Others find meaning in doing pleasing activities. Partying, getting drunk or taking drugs (because you could argue that since there is no meaning, then there's no point in preserving your health)... yet that's just a way to ignore the suffering and the distress of life, and you'll eventually have to face the "downs" that come with the abuse of these substances/activities.

This whole analysis can basically be summed up as people doing things with others so as not to realize their life is meaningless and they're eventually going to die like everybody else (without being sure if that's the final end to their life).


I'm not sure if I'm strange or normal; smart or dumb for thinking about this. What is it I'm seeing that nobody else does? Or am I wicked/depressed and need psychological help?

Thanks in advance for your contributions, I would really appreciate somebody talking about this with me.
Matt,

This is an answer you've not have encountered before. To make sense of it, first do your best to forget everything you've been taught about the nature of your own self and the origin of your material body. Of course you cannot really forget these ideas, for they are ingrained in human culture. The best you can do is to briefly adopt the hypothesis that they are all wrong, then examine an alternative theory without comparing it to your temporarily-suspended beliefs.

Because the alternative is radically different to those standardized beliefs, it will be extremely difficult to understand. This is not because it is difficult. It is actually simpler than conventional beliefs. But because our brains build knowledge atop other knowledge, your brain will always compare any new ideas to its current beliefs, and filter out those ideas that do not fit into your current belief system.

It makes no difference what your current belief system is. Perhaps you believe that God made the universe and mankind. You might have accepted the opinions of scientism, that the universe began with the alleged Big Bang, and life evolved through the random assembly of molecules. You could be a Buddhist, Hindu, Muslim, Mormon, or Christian Scientist. It matters not, because given the level of thought you've put behind your OP, you may have considered all or some of these belief systems, plus others. You will have found them incapable of satisfying your question.

Given that lengthy but necessary introduction, here is the short answer to your query. You will need to read and re-read it several times to get any part of it past the filters already installed in your brain. This will honor your curiosity. Others reading this who lack your curiosity should not even bother reading further, because their brain's filters will prevent them from even comprehending these simple ideas.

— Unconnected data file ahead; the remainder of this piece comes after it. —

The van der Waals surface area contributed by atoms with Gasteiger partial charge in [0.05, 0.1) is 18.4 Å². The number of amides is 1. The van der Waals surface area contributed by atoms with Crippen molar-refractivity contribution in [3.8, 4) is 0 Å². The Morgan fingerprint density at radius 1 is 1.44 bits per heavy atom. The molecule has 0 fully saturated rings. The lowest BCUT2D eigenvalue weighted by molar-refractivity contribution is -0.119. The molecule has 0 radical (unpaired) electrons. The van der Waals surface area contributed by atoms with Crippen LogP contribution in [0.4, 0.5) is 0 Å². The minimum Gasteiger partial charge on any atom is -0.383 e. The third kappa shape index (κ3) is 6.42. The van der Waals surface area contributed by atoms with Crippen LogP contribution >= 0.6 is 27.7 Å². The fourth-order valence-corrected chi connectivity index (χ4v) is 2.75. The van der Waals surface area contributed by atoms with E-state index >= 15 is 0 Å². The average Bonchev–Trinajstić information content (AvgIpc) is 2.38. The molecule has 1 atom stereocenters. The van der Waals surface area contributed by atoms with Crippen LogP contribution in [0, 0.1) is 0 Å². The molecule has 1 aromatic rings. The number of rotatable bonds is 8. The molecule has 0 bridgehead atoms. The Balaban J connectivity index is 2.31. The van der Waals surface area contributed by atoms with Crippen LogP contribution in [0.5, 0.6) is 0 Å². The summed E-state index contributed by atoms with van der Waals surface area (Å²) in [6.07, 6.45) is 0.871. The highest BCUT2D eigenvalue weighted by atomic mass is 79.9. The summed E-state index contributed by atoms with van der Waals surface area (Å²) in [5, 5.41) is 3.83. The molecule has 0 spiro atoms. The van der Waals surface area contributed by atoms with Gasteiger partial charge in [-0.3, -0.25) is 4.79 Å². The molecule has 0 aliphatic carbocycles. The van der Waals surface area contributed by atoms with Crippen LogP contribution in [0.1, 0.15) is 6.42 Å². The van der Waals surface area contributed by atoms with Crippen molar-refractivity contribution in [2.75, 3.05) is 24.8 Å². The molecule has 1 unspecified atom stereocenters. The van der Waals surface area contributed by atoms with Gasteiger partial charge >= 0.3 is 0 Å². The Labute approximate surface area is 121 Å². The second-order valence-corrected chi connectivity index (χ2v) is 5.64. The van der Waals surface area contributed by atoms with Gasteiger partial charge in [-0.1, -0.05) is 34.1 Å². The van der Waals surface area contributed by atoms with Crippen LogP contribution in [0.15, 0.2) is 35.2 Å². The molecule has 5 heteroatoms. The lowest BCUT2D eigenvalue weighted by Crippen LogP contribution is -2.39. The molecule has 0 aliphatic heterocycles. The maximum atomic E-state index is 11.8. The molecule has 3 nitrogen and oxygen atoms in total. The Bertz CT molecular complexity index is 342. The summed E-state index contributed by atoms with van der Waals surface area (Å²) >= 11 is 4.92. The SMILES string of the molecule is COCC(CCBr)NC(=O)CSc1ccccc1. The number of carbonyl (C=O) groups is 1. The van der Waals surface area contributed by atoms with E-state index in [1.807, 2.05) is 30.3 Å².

Your mind has two distinct but well-integrated components: your brain, and an entity that I call beon in hopes of distinguishing it from religious notions of soul. Beon has these notable properties.
  • It is not a "spirit," not a mysterious, ill-defined entity somehow separate from other components of the universe. Although not material, beon is as physical as are things like light and magnetic fields.
  • Other than existence, beon has only one physical property.
  • That property gives it the potential (only the potential, not its realization) to become sentient and self-aware, i.e. conscious.
  • Unlike the "soul," believed by many religions to have been created by a God, beon has, in effect, always existed.
  • Your body, and the universe that supports its existence were created. Not by an almighty, omniscient God, but by a consortium of beons. Their agenda in doing so has nothing to do with a desire to be worshiped by you or anyone else. Nor do they love you, or particularly care about your activities.
  • The human brain comes with an antenna/tuner system that connects a single beon to it, ideally for life. The circuitry is analogous to that which connects the electromagnetic transmissions of a TV channel to a video screen, but is more complex because it is fully interactive.
  • Through years of interactions with a tiny subsection of the universe via your brain/body system, you, beon, have finally acquired a level of consciousness such that you can wonder about the purpose of your existence.
  • Congratulations! You've reached a level of consciousness such that you might be able to retain it after the demise of the societal and biological mechanisms that got you to this point.
These ideas are excerpted from the book, "Digital Universe -- Analog Soul." I wrote it over the course of a half-century, and despite the time and effort put into it, the book is flawed. Despite its flaws and its author's pissy attitude, DUAS will present answers to your question that you will not find elsewhere. Of course it elaborates upon the notions just presented, and justifies them in the context of logic; and basic, simple physics which it explains in a manner that your grandkids can understand.